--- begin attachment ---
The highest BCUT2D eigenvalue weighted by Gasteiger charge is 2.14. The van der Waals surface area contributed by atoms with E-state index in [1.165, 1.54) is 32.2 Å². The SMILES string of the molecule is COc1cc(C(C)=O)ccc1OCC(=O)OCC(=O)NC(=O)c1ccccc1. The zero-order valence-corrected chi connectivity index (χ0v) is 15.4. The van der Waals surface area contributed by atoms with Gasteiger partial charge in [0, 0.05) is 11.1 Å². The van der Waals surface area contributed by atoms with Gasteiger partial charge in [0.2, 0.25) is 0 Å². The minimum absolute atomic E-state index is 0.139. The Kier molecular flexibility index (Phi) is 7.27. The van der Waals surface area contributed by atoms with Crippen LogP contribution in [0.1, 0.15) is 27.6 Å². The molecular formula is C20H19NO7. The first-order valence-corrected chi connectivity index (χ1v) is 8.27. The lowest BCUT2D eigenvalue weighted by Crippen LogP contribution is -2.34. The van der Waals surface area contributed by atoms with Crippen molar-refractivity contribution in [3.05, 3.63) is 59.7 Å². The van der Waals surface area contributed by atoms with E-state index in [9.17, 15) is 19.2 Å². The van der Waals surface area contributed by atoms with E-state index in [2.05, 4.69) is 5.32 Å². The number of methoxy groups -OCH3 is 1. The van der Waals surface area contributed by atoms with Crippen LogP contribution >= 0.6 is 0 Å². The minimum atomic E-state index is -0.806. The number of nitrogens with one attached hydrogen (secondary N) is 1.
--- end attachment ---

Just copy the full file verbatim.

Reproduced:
The highest BCUT2D eigenvalue weighted by Gasteiger charge is 2.14. The van der Waals surface area contributed by atoms with E-state index in [1.165, 1.54) is 32.2 Å². The SMILES string of the molecule is COc1cc(C(C)=O)ccc1OCC(=O)OCC(=O)NC(=O)c1ccccc1. The zero-order valence-corrected chi connectivity index (χ0v) is 15.4. The van der Waals surface area contributed by atoms with Gasteiger partial charge in [0, 0.05) is 11.1 Å². The van der Waals surface area contributed by atoms with Gasteiger partial charge in [0.2, 0.25) is 0 Å². The minimum absolute atomic E-state index is 0.139. The Kier molecular flexibility index (Phi) is 7.27. The van der Waals surface area contributed by atoms with Crippen LogP contribution in [0.1, 0.15) is 27.6 Å². The molecular formula is C20H19NO7. The first-order valence-corrected chi connectivity index (χ1v) is 8.27. The lowest BCUT2D eigenvalue weighted by Crippen LogP contribution is -2.34. The van der Waals surface area contributed by atoms with Crippen molar-refractivity contribution in [3.05, 3.63) is 59.7 Å². The van der Waals surface area contributed by atoms with E-state index in [9.17, 15) is 19.2 Å². The van der Waals surface area contributed by atoms with E-state index in [2.05, 4.69) is 5.32 Å². The number of methoxy groups -OCH3 is 1. The van der Waals surface area contributed by atoms with Crippen LogP contribution >= 0.6 is 0 Å². The minimum atomic E-state index is -0.806. The number of nitrogens with one attached hydrogen (secondary N) is 1.